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Electrons and current
 How current flows
 Copper is a good conductor because, like other metals, it contains free electrons. Free electrons are also known as conduction electrons. Each copper atom provides a single free electron, so there are as many free electrons as atoms. Free electron concentration in copper n = 8.5 × 1028 per m3
 When a voltage is connected across a piece of copper, it pushes the free electrons so that they flow through the metal – that's an electric current.
 Picture 3.4 Close the switch to apply voltage: electrons start to flow through. Increase the voltage and they drift faster.
 About current Notice that the electrons start to flow as soon as the switch is closed. The message to get them moving is instantaneous (in fact it travels close to the speed of light). However, the electrons themselves travel much more slowly. So how does the current come on everywhere as soon as the switch is closed? It is because the free electrons are already spread through the wire. As soon as the switch is closed, there is a force on all the electrons, which gets them moving. It's a bit like a bicycle chain. As soon as you start pedalling, the back wheel starts to turn. The force on the back wheel is instantaneous even though the individual links are travelling at a visible speed. But because the links are already spread around the chain 'circuit' they all start to move at the same time.
 Electron velocities The animation above is slightly deceptive because it shows the electrons as being stationary when there is no voltage. In reality, even when no current flows through a piece of copper, the free electrons are moving rapidly about. Their speed is about 106 m s-1; that's 3000 times the speed of sound in air! However, since they are moving at random, there is no net flow of electrons in any particular direction and so there is no current. When a voltage is applied, the electrons gain an additional velocity, so that there is a net flow along the wire. This extra velocity is called their drift velocity. Here's a way to picture this: Think of a swarm of bees. They are all milling around the hive. Each bee is moving, but the swarm stays still. Now one sets off and the rest follow. The swarm is still a milling mass, but overall it moves away from the hive. The free electrons in a metal are like the bees; it takes a voltage to make the mass of electrons move through the wire.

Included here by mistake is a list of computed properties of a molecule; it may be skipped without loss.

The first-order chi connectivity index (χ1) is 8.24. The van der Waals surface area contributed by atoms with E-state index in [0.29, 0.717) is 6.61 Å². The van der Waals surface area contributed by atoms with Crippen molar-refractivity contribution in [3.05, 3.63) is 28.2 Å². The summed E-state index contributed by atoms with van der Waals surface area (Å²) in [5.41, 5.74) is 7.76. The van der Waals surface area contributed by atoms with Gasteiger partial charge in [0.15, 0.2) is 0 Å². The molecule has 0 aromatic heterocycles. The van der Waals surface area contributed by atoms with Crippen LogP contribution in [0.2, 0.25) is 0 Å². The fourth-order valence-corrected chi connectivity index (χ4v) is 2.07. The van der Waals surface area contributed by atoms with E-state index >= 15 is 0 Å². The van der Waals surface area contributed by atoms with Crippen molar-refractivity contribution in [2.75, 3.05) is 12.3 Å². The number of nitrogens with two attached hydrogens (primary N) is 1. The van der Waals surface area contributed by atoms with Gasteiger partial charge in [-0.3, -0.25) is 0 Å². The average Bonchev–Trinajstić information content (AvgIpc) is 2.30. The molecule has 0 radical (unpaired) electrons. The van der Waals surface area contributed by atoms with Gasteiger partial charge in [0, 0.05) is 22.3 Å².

Picture 2.5 Conventional current flows in the opposite direction to the electrons.
 Current direction Electrons are negatively charged. They flow from negative to positive in a circuit. Conventional current flows the other way - from positive to negative.
Question 4
 a) In a piece of metal, when no current is flowing, the conduction electrons are moving around randomly. What is their average velocity? b) The drift velocity of electrons is very small - about a millimetre per second. However, when you switch on a light, it comes on as soon as you close the switch. Explain how this happens. c) The conventional direction of an electric current is the opposite of the direction of motion of the electrons that carry it. Why do you think this is so?